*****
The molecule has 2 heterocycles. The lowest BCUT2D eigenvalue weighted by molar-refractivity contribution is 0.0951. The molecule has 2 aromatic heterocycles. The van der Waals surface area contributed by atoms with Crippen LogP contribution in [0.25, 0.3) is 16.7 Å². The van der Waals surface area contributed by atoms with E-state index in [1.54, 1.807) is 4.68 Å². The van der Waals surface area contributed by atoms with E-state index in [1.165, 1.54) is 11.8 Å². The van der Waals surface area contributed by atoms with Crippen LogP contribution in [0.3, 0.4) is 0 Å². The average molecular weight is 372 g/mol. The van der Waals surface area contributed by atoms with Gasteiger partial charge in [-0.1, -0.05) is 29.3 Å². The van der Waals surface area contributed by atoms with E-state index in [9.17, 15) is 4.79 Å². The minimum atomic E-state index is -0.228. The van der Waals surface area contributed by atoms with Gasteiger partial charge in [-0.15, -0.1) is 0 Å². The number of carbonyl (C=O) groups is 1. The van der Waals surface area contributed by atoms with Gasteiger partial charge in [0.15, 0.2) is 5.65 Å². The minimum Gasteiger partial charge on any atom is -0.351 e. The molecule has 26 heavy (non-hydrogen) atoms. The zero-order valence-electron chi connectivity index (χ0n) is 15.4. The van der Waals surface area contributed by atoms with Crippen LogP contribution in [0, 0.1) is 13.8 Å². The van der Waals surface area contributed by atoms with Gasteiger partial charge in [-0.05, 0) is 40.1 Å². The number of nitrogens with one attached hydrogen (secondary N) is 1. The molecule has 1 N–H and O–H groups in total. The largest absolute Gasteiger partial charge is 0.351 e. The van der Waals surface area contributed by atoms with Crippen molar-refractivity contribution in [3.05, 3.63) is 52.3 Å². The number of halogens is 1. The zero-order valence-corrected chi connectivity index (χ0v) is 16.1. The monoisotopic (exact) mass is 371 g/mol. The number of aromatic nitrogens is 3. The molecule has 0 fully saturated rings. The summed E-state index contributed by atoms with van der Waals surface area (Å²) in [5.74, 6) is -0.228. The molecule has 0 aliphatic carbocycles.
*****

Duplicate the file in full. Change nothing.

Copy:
The molecule has 2 heterocycles. The lowest BCUT2D eigenvalue weighted by molar-refractivity contribution is 0.0951. The molecule has 2 aromatic heterocycles. The van der Waals surface area contributed by atoms with Crippen LogP contribution in [0.25, 0.3) is 16.7 Å². The van der Waals surface area contributed by atoms with E-state index in [1.54, 1.807) is 4.68 Å². The van der Waals surface area contributed by atoms with E-state index in [1.165, 1.54) is 11.8 Å². The van der Waals surface area contributed by atoms with Crippen LogP contribution in [0.3, 0.4) is 0 Å². The average molecular weight is 372 g/mol. The van der Waals surface area contributed by atoms with Gasteiger partial charge in [-0.1, -0.05) is 29.3 Å². The van der Waals surface area contributed by atoms with E-state index in [9.17, 15) is 4.79 Å². The minimum atomic E-state index is -0.228. The van der Waals surface area contributed by atoms with Gasteiger partial charge in [-0.15, -0.1) is 0 Å². The number of carbonyl (C=O) groups is 1. The van der Waals surface area contributed by atoms with Gasteiger partial charge in [0.15, 0.2) is 5.65 Å². The minimum Gasteiger partial charge on any atom is -0.351 e. The molecule has 26 heavy (non-hydrogen) atoms. The zero-order valence-electron chi connectivity index (χ0n) is 15.4. The van der Waals surface area contributed by atoms with Crippen LogP contribution in [0, 0.1) is 13.8 Å². The van der Waals surface area contributed by atoms with Gasteiger partial charge in [-0.05, 0) is 40.1 Å². The number of nitrogens with one attached hydrogen (secondary N) is 1. The molecule has 1 N–H and O–H groups in total. The largest absolute Gasteiger partial charge is 0.351 e. The van der Waals surface area contributed by atoms with Crippen molar-refractivity contribution in [3.05, 3.63) is 52.3 Å². The number of halogens is 1. The zero-order valence-corrected chi connectivity index (χ0v) is 16.1. The monoisotopic (exact) mass is 371 g/mol. The number of aromatic nitrogens is 3. The molecule has 0 fully saturated rings. The summed E-state index contributed by atoms with van der Waals surface area (Å²) in [5.74, 6) is -0.228. The molecule has 0 aliphatic carbocycles.